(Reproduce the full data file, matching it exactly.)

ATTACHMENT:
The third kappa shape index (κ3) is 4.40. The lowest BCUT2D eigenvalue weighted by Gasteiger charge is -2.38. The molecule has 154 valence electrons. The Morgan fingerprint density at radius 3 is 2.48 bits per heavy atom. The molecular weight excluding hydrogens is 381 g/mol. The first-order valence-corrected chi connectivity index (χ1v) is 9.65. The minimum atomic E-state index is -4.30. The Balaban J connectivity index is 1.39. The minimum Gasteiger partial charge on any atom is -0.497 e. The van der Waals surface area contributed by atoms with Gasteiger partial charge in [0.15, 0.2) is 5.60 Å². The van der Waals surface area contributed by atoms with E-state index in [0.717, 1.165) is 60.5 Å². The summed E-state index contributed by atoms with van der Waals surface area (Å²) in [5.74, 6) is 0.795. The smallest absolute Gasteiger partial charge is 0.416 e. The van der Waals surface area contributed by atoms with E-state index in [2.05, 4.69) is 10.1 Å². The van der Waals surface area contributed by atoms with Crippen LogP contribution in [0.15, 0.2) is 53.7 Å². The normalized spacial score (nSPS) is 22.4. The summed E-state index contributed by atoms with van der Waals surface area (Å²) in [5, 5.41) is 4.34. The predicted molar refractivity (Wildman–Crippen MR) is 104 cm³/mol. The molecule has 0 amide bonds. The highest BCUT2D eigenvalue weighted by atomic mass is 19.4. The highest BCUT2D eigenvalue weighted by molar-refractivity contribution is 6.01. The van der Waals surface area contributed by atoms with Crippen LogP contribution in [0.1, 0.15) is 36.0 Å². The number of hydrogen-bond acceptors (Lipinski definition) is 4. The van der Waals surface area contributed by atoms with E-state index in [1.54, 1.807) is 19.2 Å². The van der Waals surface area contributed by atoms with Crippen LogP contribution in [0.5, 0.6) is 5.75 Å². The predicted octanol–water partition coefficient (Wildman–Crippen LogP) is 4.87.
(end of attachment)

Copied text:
The third kappa shape index (κ3) is 4.40. The lowest BCUT2D eigenvalue weighted by Gasteiger charge is -2.38. The molecule has 154 valence electrons. The Morgan fingerprint density at radius 3 is 2.48 bits per heavy atom. The molecular weight excluding hydrogens is 381 g/mol. The first-order valence-corrected chi connectivity index (χ1v) is 9.65. The minimum atomic E-state index is -4.30. The Balaban J connectivity index is 1.39. The minimum Gasteiger partial charge on any atom is -0.497 e. The van der Waals surface area contributed by atoms with Gasteiger partial charge in [0.15, 0.2) is 5.60 Å². The van der Waals surface area contributed by atoms with E-state index in [0.717, 1.165) is 60.5 Å². The summed E-state index contributed by atoms with van der Waals surface area (Å²) in [5.74, 6) is 0.795. The smallest absolute Gasteiger partial charge is 0.416 e. The van der Waals surface area contributed by atoms with E-state index in [2.05, 4.69) is 10.1 Å². The van der Waals surface area contributed by atoms with Crippen LogP contribution in [0.15, 0.2) is 53.7 Å². The normalized spacial score (nSPS) is 22.4. The summed E-state index contributed by atoms with van der Waals surface area (Å²) in [5, 5.41) is 4.34. The predicted molar refractivity (Wildman–Crippen MR) is 104 cm³/mol. The molecule has 0 amide bonds. The highest BCUT2D eigenvalue weighted by atomic mass is 19.4. The highest BCUT2D eigenvalue weighted by molar-refractivity contribution is 6.01. The van der Waals surface area contributed by atoms with Crippen LogP contribution in [0.1, 0.15) is 36.0 Å². The number of hydrogen-bond acceptors (Lipinski definition) is 4. The van der Waals surface area contributed by atoms with E-state index in [1.54, 1.807) is 19.2 Å². The van der Waals surface area contributed by atoms with Crippen LogP contribution in [0.5, 0.6) is 5.75 Å². The predicted octanol–water partition coefficient (Wildman–Crippen LogP) is 4.87.